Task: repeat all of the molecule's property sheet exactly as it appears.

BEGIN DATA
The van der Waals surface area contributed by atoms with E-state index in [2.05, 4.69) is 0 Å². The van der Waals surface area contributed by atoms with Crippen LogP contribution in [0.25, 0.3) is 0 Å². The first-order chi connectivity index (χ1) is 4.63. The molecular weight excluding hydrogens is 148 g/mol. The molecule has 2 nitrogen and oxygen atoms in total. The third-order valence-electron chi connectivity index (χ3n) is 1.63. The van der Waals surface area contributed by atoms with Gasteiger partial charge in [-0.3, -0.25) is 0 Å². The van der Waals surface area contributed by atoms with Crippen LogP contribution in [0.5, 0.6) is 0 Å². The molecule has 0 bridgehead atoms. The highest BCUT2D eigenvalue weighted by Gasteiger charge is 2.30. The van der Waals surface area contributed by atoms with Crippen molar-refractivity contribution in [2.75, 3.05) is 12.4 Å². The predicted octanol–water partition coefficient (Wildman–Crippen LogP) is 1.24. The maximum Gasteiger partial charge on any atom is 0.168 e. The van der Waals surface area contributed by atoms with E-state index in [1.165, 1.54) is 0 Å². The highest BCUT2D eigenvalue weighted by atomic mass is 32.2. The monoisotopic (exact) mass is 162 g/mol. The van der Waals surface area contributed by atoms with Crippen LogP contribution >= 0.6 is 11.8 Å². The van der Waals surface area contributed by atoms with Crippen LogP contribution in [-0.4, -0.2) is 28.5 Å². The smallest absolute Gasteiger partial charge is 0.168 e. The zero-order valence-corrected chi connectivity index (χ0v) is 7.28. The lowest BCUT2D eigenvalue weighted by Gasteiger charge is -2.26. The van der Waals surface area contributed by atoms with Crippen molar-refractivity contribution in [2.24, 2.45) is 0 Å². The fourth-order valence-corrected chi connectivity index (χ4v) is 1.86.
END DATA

The van der Waals surface area contributed by atoms with E-state index in [2.05, 4.69) is 0 Å². The van der Waals surface area contributed by atoms with Crippen LogP contribution in [0.25, 0.3) is 0 Å². The first-order chi connectivity index (χ1) is 4.63. The molecular weight excluding hydrogens is 148 g/mol. The molecule has 2 nitrogen and oxygen atoms in total. The third-order valence-electron chi connectivity index (χ3n) is 1.63. The van der Waals surface area contributed by atoms with Gasteiger partial charge in [-0.3, -0.25) is 0 Å². The van der Waals surface area contributed by atoms with Crippen LogP contribution in [0.5, 0.6) is 0 Å². The molecule has 0 bridgehead atoms. The highest BCUT2D eigenvalue weighted by Gasteiger charge is 2.30. The van der Waals surface area contributed by atoms with Crippen molar-refractivity contribution in [2.75, 3.05) is 12.4 Å². The predicted octanol–water partition coefficient (Wildman–Crippen LogP) is 1.24. The maximum Gasteiger partial charge on any atom is 0.168 e. The van der Waals surface area contributed by atoms with E-state index in [1.165, 1.54) is 0 Å². The highest BCUT2D eigenvalue weighted by atomic mass is 32.2. The monoisotopic (exact) mass is 162 g/mol. The van der Waals surface area contributed by atoms with Crippen LogP contribution >= 0.6 is 11.8 Å². The van der Waals surface area contributed by atoms with Crippen LogP contribution in [-0.4, -0.2) is 28.5 Å². The smallest absolute Gasteiger partial charge is 0.168 e. The zero-order valence-corrected chi connectivity index (χ0v) is 7.28. The lowest BCUT2D eigenvalue weighted by Gasteiger charge is -2.26. The van der Waals surface area contributed by atoms with Crippen molar-refractivity contribution in [2.24, 2.45) is 0 Å². The fourth-order valence-corrected chi connectivity index (χ4v) is 1.86.